14 Lessons We Can Learn From the Ultra Rich Pinoys
If you are looking to improve your financial situation through entrepreneurship and smart investing, the best way to learn is by looking at the successful individuals who had done it before. And when we say success, we mean success measured by the billions.
One of the biggest misconceptions is that most of the billionaires had it easy because they were born with a silver spoon. Though this might be the case for some rich individuals, there are still good examples of those who achieved their success today through their own hard work.
Here are some effective lessons we can draw from the ultra rich on how to persevere and achieve our own success!
Henry Sy (Estimated worth: US$11.4 Billion)
If you are a small entrepreneur looking to make it to the big league, you can learn a lot from Henry Sy. SM Quiapo or Shoe Mart started as a small shoe shop in downtown Manila by Henry Sy in the 1950s, selling overrun and rejected shoes from different shoe factories.
Fast forward to the mid-80s, Sy was already able to establish the very first SM Supermall, SM City North EDSA. Amid the global financial crisis, then he was able to earn US$5 billion in 2010 alone. With the amassed wealth, he expanded his business into real estate as well as banking.
What can you learn from him?
1. Market leaders were once market followers
Every start-up business started as a market follower to other more established companies. The same for Sy. He is the perfect example of how an entrepreneur can grow a small business into an empire. Though he started selling shoes with a small shop in Quiapo, he was able to grow his assets and eventually opened his first mall.
2. You can fight the odds
Do you remember the 2008-2010 period when the economy was at its worst? Even when the numbers are stacked against you, you could and should still find ways on how to succeed. For Sy, it was a matter of being creative with his investments which led him to earn US$5 billion in 2010 alone.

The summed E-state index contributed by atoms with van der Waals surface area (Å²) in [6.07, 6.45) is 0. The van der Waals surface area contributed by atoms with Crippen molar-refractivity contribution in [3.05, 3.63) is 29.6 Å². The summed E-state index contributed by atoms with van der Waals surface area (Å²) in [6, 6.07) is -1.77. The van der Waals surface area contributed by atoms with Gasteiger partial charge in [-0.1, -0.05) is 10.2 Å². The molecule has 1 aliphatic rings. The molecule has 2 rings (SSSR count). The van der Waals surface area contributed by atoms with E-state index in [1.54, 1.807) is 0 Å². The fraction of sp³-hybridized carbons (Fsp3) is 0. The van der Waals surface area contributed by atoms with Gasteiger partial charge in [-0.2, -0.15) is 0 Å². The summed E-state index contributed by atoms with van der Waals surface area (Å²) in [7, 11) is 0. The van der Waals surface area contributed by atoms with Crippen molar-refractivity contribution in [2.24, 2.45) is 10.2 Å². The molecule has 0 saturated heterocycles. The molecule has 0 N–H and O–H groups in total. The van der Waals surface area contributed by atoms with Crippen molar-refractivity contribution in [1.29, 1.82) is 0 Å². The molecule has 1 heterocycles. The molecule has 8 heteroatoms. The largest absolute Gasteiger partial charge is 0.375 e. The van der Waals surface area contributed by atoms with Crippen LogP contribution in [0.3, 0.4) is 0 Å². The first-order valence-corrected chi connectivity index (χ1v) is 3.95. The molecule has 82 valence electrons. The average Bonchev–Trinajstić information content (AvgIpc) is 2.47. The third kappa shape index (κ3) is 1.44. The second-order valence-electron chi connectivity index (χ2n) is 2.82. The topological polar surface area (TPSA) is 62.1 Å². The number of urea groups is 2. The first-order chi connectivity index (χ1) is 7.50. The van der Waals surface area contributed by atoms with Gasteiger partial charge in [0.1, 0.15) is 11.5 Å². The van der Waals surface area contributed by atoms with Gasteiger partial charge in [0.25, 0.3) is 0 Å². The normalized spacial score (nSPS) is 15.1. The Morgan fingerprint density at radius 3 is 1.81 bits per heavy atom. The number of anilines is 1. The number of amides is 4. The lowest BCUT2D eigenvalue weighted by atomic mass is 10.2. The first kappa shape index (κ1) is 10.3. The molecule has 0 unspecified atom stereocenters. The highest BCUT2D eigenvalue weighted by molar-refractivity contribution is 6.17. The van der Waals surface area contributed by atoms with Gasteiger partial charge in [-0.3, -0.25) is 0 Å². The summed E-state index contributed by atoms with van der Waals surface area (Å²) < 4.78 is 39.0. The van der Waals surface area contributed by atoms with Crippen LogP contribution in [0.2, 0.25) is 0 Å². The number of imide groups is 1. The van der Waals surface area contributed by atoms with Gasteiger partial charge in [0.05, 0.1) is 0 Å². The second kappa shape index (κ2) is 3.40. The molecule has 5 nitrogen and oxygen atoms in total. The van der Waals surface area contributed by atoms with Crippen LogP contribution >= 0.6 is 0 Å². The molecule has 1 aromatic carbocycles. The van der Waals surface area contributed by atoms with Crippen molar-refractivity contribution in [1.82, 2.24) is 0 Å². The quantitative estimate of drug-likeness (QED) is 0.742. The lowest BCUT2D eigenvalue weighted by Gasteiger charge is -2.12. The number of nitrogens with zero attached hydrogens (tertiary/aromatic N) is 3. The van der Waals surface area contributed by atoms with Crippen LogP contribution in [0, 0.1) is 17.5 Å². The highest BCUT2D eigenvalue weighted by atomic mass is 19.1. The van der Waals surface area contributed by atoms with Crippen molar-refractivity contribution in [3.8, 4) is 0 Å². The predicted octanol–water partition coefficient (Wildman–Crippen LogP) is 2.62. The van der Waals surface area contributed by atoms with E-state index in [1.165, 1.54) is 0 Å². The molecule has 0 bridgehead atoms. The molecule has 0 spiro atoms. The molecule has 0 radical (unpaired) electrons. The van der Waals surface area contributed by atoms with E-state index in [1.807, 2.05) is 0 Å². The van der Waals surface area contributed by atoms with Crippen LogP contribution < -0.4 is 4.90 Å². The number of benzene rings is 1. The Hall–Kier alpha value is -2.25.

3. Diversify your investment
The career of Sy from the 1950s to the present is a story of diversification. What are the different investments made by SM? He was able to become the proponent of malls in the Philippines, plus he transitioned well into the banking and real estate industries. This goes to show how important it is to step out of your comfort zone to achieve greater success.
John Gokongwei Jr (Net worth: US$3.9 billion)
John Gokongwei Jr was born in Fujian Province, China on August 11, 1926,. He is known to invest in the telecommunications, aviation and the livestock industry. Being the third richest person in the Philippines, ranking behind Henry Sy and Lucio Tan, his story is nothing short of inspiring.
At a very young age, he had shown his entrepreneurial side in order to survive. Born to an affluent family in Cebu, his family lost everything when his father died when Gokongwei was still young and he was left to support his family. His father lost everything from the banks when he died. This event defined Gokongwei’s rise to where he is right now.
He started selling different things in the market just to meet the day–to-day requirements. By the Second World War, he started his company called Amnesia where he imported textile remnants, fruits and clothing from the US. His first taste of commercial success happened in 1957 when he was able to borrow funds from the then chairman of China Bank, Albino Sycip. With the P500,000 he started the milling plant which was then called the Universal Robina Corporation. And the rest is history!
What can you learn from him?
1. Your name or family background does not define you
The Gokongwei’s story is not your average rags-from-riches story. He lost everything and had to start from scratch, which was more difficult than not having anything to start with. If you know how to play your cards right, it is possible to increase your assets without relying on your family’s wealth.
2. Do not be afraid to get that loan
If you really know how to use your capital, it is possible to reach market leadership in your chosen market. A lot of people forget the fact that they need a capital in order to start something big. The bank is willing to help entrepreneurs who have an idea on how to grow that money.
3. Know what the market needs
During the Second World War, one of the toughest times to survive, Gokongwei managed to start his own company. It was not easy to import goods from anywhere but he managed to do it. His determination to overcome obstacles is one lesson than everyone should try to emulate.
Andrew Tan (Net Worth: US$4.6 billion)